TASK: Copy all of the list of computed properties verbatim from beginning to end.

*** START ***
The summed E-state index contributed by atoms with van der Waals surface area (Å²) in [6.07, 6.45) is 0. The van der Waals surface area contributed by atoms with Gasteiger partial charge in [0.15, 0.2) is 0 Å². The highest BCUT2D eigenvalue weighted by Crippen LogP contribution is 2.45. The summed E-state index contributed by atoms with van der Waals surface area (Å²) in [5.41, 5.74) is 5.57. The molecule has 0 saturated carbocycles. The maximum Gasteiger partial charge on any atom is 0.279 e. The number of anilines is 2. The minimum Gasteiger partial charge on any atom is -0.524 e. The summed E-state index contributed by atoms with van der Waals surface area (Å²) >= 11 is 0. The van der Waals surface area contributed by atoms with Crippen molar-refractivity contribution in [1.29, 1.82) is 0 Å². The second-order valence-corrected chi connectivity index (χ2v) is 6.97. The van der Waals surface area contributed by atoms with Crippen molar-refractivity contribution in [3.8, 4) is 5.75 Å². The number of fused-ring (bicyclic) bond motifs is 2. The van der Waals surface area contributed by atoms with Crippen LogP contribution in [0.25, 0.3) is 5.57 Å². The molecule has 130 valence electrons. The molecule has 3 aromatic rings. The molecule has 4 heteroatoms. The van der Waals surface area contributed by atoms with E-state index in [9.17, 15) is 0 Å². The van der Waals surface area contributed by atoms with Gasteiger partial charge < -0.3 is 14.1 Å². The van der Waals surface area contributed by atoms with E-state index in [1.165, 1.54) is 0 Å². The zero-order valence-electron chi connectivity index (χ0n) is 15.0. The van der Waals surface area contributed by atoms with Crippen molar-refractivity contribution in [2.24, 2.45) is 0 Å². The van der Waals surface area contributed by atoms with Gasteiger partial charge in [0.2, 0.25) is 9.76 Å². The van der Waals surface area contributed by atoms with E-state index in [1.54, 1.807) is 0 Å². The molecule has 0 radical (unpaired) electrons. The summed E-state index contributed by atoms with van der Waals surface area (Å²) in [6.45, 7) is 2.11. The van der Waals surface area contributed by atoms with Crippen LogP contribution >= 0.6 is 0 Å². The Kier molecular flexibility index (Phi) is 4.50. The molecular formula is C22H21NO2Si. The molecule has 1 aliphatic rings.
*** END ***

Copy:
The summed E-state index contributed by atoms with van der Waals surface area (Å²) in [6.07, 6.45) is 0. The van der Waals surface area contributed by atoms with Gasteiger partial charge in [0.15, 0.2) is 0 Å². The highest BCUT2D eigenvalue weighted by Crippen LogP contribution is 2.45. The summed E-state index contributed by atoms with van der Waals surface area (Å²) in [5.41, 5.74) is 5.57. The molecule has 0 saturated carbocycles. The maximum Gasteiger partial charge on any atom is 0.279 e. The number of anilines is 2. The minimum Gasteiger partial charge on any atom is -0.524 e. The summed E-state index contributed by atoms with van der Waals surface area (Å²) >= 11 is 0. The van der Waals surface area contributed by atoms with Crippen molar-refractivity contribution in [1.29, 1.82) is 0 Å². The second-order valence-corrected chi connectivity index (χ2v) is 6.97. The van der Waals surface area contributed by atoms with Crippen molar-refractivity contribution in [3.8, 4) is 5.75 Å². The number of fused-ring (bicyclic) bond motifs is 2. The van der Waals surface area contributed by atoms with Crippen LogP contribution in [0.25, 0.3) is 5.57 Å². The molecule has 130 valence electrons. The molecule has 3 aromatic rings. The molecule has 4 heteroatoms. The van der Waals surface area contributed by atoms with E-state index in [9.17, 15) is 0 Å². The van der Waals surface area contributed by atoms with Gasteiger partial charge < -0.3 is 14.1 Å². The van der Waals surface area contributed by atoms with E-state index in [1.165, 1.54) is 0 Å². The zero-order valence-electron chi connectivity index (χ0n) is 15.0. The van der Waals surface area contributed by atoms with Crippen molar-refractivity contribution in [2.24, 2.45) is 0 Å². The van der Waals surface area contributed by atoms with Gasteiger partial charge in [0.2, 0.25) is 9.76 Å². The van der Waals surface area contributed by atoms with E-state index in [1.54, 1.807) is 0 Å². The molecule has 0 radical (unpaired) electrons. The summed E-state index contributed by atoms with van der Waals surface area (Å²) in [6.45, 7) is 2.11. The van der Waals surface area contributed by atoms with Crippen LogP contribution >= 0.6 is 0 Å². The Kier molecular flexibility index (Phi) is 4.50. The molecular formula is C22H21NO2Si. The molecule has 1 aliphatic rings.